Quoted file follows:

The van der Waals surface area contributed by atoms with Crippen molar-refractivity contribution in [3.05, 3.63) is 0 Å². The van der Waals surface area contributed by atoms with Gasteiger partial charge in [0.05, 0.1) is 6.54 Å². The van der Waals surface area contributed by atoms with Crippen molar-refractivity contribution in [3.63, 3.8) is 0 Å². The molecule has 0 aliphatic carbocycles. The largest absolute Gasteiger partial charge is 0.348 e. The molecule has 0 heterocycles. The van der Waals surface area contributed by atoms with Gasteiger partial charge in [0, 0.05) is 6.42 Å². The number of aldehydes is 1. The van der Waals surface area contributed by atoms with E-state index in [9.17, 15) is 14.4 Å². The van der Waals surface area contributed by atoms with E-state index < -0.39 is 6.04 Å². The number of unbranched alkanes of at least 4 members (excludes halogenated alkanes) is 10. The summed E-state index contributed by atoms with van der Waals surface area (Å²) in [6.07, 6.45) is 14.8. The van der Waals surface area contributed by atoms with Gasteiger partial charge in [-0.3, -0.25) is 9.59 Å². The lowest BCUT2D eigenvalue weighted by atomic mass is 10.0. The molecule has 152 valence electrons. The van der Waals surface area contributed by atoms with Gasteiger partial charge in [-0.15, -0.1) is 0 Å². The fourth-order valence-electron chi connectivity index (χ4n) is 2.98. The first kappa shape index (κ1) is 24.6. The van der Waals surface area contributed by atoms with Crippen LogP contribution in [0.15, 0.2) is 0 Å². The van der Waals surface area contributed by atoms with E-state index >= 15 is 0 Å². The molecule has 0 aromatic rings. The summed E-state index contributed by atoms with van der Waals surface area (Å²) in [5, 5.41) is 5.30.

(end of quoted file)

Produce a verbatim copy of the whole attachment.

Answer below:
The van der Waals surface area contributed by atoms with Crippen molar-refractivity contribution in [3.05, 3.63) is 0 Å². The van der Waals surface area contributed by atoms with Gasteiger partial charge in [0.05, 0.1) is 6.54 Å². The van der Waals surface area contributed by atoms with Crippen molar-refractivity contribution in [3.63, 3.8) is 0 Å². The molecule has 0 aliphatic carbocycles. The largest absolute Gasteiger partial charge is 0.348 e. The molecule has 0 heterocycles. The van der Waals surface area contributed by atoms with Gasteiger partial charge in [0, 0.05) is 6.42 Å². The number of aldehydes is 1. The van der Waals surface area contributed by atoms with E-state index in [9.17, 15) is 14.4 Å². The van der Waals surface area contributed by atoms with E-state index < -0.39 is 6.04 Å². The number of unbranched alkanes of at least 4 members (excludes halogenated alkanes) is 10. The summed E-state index contributed by atoms with van der Waals surface area (Å²) in [6.07, 6.45) is 14.8. The van der Waals surface area contributed by atoms with Gasteiger partial charge in [-0.3, -0.25) is 9.59 Å². The lowest BCUT2D eigenvalue weighted by atomic mass is 10.0. The molecule has 152 valence electrons. The van der Waals surface area contributed by atoms with Gasteiger partial charge in [-0.15, -0.1) is 0 Å². The fourth-order valence-electron chi connectivity index (χ4n) is 2.98. The first kappa shape index (κ1) is 24.6. The van der Waals surface area contributed by atoms with Crippen LogP contribution in [0.15, 0.2) is 0 Å². The van der Waals surface area contributed by atoms with E-state index >= 15 is 0 Å². The molecule has 0 aromatic rings. The summed E-state index contributed by atoms with van der Waals surface area (Å²) in [5, 5.41) is 5.30.